DCSIMG

Flybe sells Inverness to London landing slots

Flybe is to sell its London slots. Picture: BA

Flybe is to sell its London slots. Picture: BA

  • by ALISTAIR MUNRO
 

THE airline Flybe has sold its take-off and landing slots at London Gatwick airport to Easyjet for £20m – sparking fears for air links to the Highlands.

• Sale part of airline’s cost-cutting drive with 600 workers also made redundant

• Easyjet under no obligation to use slots to fly to Inverness from London Gatwick

There is no guarantee Easyjet will continue the services currently provided by Flybe to Inverness, which involves morning and evening flights designed around business travellers and people connecting to long-haul flights.

Business leaders and politicians have expressed concern for the future of these “vital services”.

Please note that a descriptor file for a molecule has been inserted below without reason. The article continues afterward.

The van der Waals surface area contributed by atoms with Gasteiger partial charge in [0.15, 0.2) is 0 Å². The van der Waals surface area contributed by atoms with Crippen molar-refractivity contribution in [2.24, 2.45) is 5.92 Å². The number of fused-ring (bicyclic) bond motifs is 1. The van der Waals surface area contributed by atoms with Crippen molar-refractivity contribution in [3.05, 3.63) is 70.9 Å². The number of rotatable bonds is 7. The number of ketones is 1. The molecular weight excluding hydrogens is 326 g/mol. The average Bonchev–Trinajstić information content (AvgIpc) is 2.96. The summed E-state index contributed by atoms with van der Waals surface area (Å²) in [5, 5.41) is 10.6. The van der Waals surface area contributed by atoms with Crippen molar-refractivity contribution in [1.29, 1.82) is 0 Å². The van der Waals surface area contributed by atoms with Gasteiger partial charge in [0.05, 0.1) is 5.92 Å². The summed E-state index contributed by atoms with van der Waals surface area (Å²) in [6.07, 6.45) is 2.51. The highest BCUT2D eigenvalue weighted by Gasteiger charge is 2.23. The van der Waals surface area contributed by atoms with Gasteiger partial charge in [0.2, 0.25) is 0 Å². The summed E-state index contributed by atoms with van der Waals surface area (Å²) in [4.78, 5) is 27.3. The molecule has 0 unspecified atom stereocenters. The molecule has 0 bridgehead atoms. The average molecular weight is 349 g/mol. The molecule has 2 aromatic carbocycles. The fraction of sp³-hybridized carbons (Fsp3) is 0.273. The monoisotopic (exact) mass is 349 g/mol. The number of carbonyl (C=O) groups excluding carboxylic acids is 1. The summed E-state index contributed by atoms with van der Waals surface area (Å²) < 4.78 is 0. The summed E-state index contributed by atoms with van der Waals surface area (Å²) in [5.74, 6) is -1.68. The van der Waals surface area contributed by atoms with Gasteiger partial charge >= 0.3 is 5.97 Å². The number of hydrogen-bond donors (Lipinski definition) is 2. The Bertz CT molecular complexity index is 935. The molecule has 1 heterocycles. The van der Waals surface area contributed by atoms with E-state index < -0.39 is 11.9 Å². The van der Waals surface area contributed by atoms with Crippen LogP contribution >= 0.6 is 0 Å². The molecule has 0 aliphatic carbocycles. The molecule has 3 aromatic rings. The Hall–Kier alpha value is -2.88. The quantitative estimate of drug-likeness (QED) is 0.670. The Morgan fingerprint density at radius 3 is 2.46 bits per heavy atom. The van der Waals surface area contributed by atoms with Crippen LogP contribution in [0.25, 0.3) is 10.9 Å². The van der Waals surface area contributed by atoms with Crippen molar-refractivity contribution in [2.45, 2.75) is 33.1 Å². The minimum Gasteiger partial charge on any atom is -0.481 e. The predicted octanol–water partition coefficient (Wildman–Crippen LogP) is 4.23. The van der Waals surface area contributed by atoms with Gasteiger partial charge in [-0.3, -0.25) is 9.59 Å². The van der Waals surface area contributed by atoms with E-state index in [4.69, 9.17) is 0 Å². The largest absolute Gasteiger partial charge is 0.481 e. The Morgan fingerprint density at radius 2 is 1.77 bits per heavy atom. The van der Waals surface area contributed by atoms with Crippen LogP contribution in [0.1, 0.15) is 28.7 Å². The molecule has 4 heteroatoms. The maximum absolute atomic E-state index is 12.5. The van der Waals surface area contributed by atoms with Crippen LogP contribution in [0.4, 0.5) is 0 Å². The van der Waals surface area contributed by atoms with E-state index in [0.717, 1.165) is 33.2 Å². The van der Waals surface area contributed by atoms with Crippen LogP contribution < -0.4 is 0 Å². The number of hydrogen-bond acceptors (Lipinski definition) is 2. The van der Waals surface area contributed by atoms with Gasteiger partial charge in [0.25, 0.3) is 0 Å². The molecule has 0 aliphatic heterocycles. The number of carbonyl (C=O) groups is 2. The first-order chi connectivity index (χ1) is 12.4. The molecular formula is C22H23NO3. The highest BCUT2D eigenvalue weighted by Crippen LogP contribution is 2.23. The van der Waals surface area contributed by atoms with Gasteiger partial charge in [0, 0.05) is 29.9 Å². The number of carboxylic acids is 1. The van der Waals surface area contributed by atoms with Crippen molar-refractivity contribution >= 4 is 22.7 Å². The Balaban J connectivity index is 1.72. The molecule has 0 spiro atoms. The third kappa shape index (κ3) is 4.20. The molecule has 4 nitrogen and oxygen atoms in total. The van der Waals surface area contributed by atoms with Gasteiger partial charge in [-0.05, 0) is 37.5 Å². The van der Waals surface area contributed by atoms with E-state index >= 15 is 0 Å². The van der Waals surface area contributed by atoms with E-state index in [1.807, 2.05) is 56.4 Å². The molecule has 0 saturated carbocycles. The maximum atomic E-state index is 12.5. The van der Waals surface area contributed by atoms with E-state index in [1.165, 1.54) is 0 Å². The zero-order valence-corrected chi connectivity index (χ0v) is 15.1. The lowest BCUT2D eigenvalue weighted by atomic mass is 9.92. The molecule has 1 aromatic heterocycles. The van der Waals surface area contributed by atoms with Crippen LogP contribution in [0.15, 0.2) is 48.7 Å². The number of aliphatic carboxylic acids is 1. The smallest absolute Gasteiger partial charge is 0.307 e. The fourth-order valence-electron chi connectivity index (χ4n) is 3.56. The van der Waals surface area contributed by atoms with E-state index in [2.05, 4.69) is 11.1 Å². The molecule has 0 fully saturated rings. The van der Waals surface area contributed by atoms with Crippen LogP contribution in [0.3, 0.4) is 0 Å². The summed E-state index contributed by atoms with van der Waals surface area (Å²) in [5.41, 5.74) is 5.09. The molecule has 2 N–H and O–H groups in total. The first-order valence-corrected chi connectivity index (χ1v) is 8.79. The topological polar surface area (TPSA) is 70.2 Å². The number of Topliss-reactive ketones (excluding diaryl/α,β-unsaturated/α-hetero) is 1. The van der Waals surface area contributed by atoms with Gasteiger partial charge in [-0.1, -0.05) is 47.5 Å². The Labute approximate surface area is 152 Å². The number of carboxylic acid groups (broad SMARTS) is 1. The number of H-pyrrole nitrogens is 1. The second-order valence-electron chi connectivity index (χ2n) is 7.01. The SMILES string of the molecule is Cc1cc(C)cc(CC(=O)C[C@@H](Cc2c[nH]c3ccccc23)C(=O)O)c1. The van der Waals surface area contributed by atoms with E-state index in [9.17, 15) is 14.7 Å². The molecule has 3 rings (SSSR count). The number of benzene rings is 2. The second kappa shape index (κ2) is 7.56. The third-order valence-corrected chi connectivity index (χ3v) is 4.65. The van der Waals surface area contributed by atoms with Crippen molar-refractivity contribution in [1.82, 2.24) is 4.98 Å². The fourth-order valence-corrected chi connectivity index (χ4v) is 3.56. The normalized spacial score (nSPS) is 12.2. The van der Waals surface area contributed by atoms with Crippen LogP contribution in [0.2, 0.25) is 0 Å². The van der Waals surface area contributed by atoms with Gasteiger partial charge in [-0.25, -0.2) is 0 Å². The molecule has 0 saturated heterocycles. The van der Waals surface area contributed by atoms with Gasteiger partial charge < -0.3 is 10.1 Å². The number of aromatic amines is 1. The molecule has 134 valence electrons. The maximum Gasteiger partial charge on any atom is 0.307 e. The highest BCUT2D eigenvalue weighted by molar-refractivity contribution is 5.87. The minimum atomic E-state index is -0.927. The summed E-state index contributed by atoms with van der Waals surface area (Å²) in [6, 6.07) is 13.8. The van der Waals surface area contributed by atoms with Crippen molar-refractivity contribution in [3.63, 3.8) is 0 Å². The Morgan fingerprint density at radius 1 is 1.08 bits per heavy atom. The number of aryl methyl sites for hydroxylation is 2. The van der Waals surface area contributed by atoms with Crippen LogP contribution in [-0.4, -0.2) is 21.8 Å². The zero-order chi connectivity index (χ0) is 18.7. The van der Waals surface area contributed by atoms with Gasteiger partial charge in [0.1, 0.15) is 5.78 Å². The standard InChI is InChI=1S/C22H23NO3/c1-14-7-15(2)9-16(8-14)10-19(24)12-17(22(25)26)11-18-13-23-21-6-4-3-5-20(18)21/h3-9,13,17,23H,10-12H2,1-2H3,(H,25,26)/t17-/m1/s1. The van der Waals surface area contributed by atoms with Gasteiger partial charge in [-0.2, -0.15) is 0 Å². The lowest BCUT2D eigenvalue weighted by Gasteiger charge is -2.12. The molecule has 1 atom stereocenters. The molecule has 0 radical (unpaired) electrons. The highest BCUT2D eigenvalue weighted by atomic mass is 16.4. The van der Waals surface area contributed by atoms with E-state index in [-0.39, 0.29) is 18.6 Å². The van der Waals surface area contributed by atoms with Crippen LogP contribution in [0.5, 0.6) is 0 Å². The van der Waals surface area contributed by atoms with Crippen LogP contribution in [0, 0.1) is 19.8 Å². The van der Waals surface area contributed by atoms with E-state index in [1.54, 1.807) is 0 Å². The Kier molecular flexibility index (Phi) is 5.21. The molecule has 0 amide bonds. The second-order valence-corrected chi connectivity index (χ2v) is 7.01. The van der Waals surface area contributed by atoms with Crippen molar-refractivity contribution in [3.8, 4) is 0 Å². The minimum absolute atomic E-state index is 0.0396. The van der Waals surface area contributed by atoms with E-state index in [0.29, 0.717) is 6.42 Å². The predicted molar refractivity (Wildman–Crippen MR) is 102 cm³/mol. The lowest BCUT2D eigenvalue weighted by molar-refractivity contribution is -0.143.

Fraser Grieve, the Highlands and Islands manager for the Scottish Council for Development and Industry (SCDI), calling for urgent steps to safeguard the flights, said: “Flybe’s decision highlights the vulnerability that regional routes into London face as a result of a lack of capacity at Heathrow and Gatwick Airports and the financial value of these slots.

“The air connections to and from Inverness are vital economic links and the move to Easyjet will likely result in both a loss of service and a lack of competition on the route.

“The UK’s leading international gateways must be able to accommodate the economic needs of the whole of the UK.

“Oil and gas services and food and drink in the north are two of the UK’s leading exports and they must be able to reach overseas markets. Tourists and investors must also be able to get to the north of Scotland.”

Inverness MP Danny Alexander, who has made Transport Secretary Patrick McLoughlin aware of the economic importance of maintaining the route, said co-ordinated action is needed to protect the strong air links between Inverness and Gatwick.

Mr Alexander, who has also talked directly to Flybe, Easyjet and the Highland Council, said: “These connections are absolutely vital for the Highland economy, and this announcement will clearly cause uncertainty for local businesses and the staff involved.